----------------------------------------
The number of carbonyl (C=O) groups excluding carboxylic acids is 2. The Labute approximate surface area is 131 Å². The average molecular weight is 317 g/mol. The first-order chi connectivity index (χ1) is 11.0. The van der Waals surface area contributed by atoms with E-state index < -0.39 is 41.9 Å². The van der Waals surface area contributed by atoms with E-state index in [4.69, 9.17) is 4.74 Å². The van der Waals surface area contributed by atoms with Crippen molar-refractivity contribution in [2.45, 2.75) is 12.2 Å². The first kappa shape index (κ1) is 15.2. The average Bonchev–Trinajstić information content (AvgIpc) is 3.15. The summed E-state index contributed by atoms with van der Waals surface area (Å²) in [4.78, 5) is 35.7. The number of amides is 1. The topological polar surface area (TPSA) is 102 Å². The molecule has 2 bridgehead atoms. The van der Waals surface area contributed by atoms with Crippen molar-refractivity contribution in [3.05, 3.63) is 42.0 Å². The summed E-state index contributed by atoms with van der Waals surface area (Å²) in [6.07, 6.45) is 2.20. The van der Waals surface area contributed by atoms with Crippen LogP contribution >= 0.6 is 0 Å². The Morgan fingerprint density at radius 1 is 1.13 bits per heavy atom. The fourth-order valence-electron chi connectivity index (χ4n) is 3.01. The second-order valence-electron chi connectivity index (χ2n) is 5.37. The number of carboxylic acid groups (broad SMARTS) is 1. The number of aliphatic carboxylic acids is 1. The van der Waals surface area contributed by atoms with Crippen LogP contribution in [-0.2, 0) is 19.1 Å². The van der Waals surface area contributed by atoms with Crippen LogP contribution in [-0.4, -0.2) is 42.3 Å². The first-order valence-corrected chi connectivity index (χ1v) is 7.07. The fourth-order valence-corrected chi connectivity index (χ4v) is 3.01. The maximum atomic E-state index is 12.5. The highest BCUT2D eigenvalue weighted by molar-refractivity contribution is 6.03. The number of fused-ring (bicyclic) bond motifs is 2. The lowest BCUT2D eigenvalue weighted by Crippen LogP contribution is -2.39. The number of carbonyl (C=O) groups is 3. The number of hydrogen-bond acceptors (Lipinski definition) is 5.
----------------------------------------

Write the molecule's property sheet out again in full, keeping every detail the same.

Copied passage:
The number of carbonyl (C=O) groups excluding carboxylic acids is 2. The Labute approximate surface area is 131 Å². The average molecular weight is 317 g/mol. The first-order chi connectivity index (χ1) is 11.0. The van der Waals surface area contributed by atoms with E-state index < -0.39 is 41.9 Å². The van der Waals surface area contributed by atoms with E-state index in [4.69, 9.17) is 4.74 Å². The van der Waals surface area contributed by atoms with Crippen molar-refractivity contribution in [2.45, 2.75) is 12.2 Å². The first kappa shape index (κ1) is 15.2. The average Bonchev–Trinajstić information content (AvgIpc) is 3.15. The summed E-state index contributed by atoms with van der Waals surface area (Å²) in [4.78, 5) is 35.7. The number of amides is 1. The topological polar surface area (TPSA) is 102 Å². The molecule has 2 bridgehead atoms. The van der Waals surface area contributed by atoms with Crippen molar-refractivity contribution in [3.05, 3.63) is 42.0 Å². The summed E-state index contributed by atoms with van der Waals surface area (Å²) in [6.07, 6.45) is 2.20. The van der Waals surface area contributed by atoms with Crippen LogP contribution >= 0.6 is 0 Å². The Morgan fingerprint density at radius 1 is 1.13 bits per heavy atom. The fourth-order valence-electron chi connectivity index (χ4n) is 3.01. The second-order valence-electron chi connectivity index (χ2n) is 5.37. The number of carboxylic acid groups (broad SMARTS) is 1. The number of aliphatic carboxylic acids is 1. The van der Waals surface area contributed by atoms with Crippen LogP contribution in [-0.2, 0) is 19.1 Å². The van der Waals surface area contributed by atoms with Crippen LogP contribution in [-0.4, -0.2) is 42.3 Å². The first-order valence-corrected chi connectivity index (χ1v) is 7.07. The fourth-order valence-corrected chi connectivity index (χ4v) is 3.01. The maximum atomic E-state index is 12.5. The highest BCUT2D eigenvalue weighted by molar-refractivity contribution is 6.03. The number of fused-ring (bicyclic) bond motifs is 2. The lowest BCUT2D eigenvalue weighted by Crippen LogP contribution is -2.39. The number of carbonyl (C=O) groups is 3. The number of hydrogen-bond acceptors (Lipinski definition) is 5.